Halen fans are no doubt familiar with the song "Cabo Wabo", a track from the multi-platinum 1988 album "OU812" that sang the virtues of Cabo San Lucas, Mexico. Hagar's love of all that is Cabo has seen him open cantinas bearing the name, and now he's spending the summer selling Cabo Wabo Tequila. The brand, with its origins in Hagar's desire to serve a local, high-end tequila at his cantina in Cabo San Lucas, grew over the years, eventually gaining recognition and robust sales in the United States. Last year, Hagar sold an 80 per cent stake in the company to multinational spirits company Campari for a reported US$80 million. "It wasn't planned. All this happened step by step. Every time I turned around there was a new opportunity for it," Hagar said.
"Everyone thought it was a gimmick. It's an expensive tequila (a 750 ml bottle retails for $71.20 in Canada). They thought, what does this guy know about premium tequila?"
Apparently Hagar has even convinced bassist Anthony, who was known for drinking Jack Daniels whisky straight from the bottle onstage during his Van Halen years, to quaff his tequila while performing. The two have remained close, and perform together often, since the Hagar incarnation of Halen finally folded after a reunion in the late 1990s.
When the band reunited last year to tour with original singer David Lee Roth, Anthony was replaced by Eddie Van Halen's son Wolfgang. Although it's "great that they finally did the reunion with Dave," Hagar said he had no desire to take in the show. "Mikey should have been there. It's ridiculous," he said. "(Seeing the show) just wouldn't interest me in the least, all the hoopla and all that around something without it being the original."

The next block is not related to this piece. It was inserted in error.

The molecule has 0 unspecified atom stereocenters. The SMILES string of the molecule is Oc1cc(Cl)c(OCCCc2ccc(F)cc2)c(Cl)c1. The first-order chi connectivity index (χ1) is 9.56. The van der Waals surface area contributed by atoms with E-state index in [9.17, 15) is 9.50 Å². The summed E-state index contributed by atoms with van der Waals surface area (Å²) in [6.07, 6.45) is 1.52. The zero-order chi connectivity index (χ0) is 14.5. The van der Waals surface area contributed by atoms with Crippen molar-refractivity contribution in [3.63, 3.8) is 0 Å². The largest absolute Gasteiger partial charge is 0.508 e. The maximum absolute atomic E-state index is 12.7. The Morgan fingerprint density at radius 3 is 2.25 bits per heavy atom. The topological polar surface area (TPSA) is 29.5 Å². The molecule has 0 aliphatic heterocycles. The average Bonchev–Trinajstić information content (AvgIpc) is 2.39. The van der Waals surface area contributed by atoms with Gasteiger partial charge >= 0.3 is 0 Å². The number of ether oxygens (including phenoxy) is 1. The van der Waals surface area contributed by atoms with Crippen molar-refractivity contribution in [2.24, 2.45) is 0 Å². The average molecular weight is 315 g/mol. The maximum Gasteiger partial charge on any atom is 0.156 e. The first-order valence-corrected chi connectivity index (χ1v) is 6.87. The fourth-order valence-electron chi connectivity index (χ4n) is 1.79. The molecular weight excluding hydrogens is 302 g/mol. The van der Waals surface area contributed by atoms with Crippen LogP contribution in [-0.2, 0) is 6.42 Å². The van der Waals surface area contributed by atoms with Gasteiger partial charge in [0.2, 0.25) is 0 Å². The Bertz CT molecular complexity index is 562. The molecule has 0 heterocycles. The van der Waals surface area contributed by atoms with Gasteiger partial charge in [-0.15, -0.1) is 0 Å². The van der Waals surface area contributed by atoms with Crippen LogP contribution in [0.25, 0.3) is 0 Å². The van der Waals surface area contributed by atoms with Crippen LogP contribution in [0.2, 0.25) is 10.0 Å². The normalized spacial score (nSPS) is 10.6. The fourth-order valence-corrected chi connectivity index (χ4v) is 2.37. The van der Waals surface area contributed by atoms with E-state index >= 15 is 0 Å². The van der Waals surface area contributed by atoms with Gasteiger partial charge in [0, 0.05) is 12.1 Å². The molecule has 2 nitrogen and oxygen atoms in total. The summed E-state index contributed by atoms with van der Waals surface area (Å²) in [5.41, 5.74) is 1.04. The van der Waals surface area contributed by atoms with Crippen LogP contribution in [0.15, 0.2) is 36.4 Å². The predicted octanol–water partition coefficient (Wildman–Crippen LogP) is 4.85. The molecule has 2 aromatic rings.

As for the Van Halen vs. Van Hagar debate, Hagar is content to let the fans choose their favourite and listen to the old recordings. "I'm really not interested in being in that band right now. I'm so much more interested in our little Chickenfoot project," Hagar said. "To me that's 10 times Van Halen, because it's functional, we all like each other."
Joe Satriani - The Extremist (live on the G3 tour)more
Written by: Matt Wardlaw
I remember the time when I came so close to you
Sent me skipping my class and running from school
And I bought you that ring cause I never was cool
What makes me think I could start clean slated
The hardest to learn was the least complicated
Indigo Girls - Least Complicated
Young love. Kathy was the girl that sent my head spinning in 1988. I can't tell you at this point how we came together, but for the first time that year, I was in love, a new and often confusing feeling. We went to the same church, and as I fell head over heels, I couldn't believe my good fortune to have this girl giving me the time of day.
The summer of '88 was our summer, and we did everything together. It was also unfortunately in the summertime that my family would take our annual month-long vacation to the mountains of New Mexico. The New Mexico trip was a favorite trip on any other summer, except for this one where I found myself thinking every second of every day of that girl who was thousands of miles away from me.
We wrote letters to each other, and upon my return home, we took a church mission trip that was filled with great conversations, music, and a bike trip along the river. Sometime later in 1988, our "relationship" ended, and we didn't speak after that. Lucky for me, we moved out of town in 1989.